• RES7013 Overview of Doctoral Research Methodology - This course is the first course in the Research Track. The course studies the research process through the phases of the dissertation research project: research planning, literature review, research conceptualization, and research validation. Topics include but not limited to doctoral research norms for the Theory and Practice paradigm; research taxonomies; critical thinking in research; role of systems thinking in research; research strategies; research techniques for the literature review; proposal formulation; representation schemes for research conceptualization; approaches to research validation (evidence collection, demonstration of concept, experimentation, case studies, interviews and surveys); documenting research findings; and publishing of the dissertation. The course references other courses in the research track and the dissertation phase of the curriculum.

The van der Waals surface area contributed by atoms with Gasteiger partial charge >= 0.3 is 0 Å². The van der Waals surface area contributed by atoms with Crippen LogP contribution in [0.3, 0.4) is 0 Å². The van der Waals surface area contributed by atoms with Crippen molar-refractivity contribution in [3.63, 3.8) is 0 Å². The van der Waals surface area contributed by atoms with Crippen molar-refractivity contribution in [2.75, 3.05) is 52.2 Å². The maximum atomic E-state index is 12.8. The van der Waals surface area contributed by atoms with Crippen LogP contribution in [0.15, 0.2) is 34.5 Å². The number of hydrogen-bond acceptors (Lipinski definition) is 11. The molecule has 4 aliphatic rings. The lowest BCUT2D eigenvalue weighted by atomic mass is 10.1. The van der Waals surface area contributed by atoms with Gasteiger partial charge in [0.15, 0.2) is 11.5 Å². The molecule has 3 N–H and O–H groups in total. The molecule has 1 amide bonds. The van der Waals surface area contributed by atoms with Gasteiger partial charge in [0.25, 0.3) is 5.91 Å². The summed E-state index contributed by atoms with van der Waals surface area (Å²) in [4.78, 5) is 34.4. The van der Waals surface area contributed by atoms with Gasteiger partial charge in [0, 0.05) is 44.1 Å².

• RES7023 Research Design - Qualitative Methods - This course covers the qualitative research design. Topics include how to choose and craft a qualitative research statement and questions attending to the larger pragmatic and theoretical contexts that shape them; theoretical orientations, sampling, assumptions, qualitative data, and practical applications of qualitative research; an overview of action research, phenomenology, ethno methodology, grounded theory, narrative analysis, case studies, thematic and content analysis; and qualitative research software. Students will learn how to conceptualize the phenomenon being researched in terms of a conceptual framework and accompanying models. They will also learn how to conceptualize the solution, verify the framework and models, and validate the research proposition(s). Students will create a qualitative-based research proposal and have the opportunity to do qualitative interviewing, data collection, and analysis. Students will be introduced to mixed-methods research on how to transform qualitative findings into a quantitative study.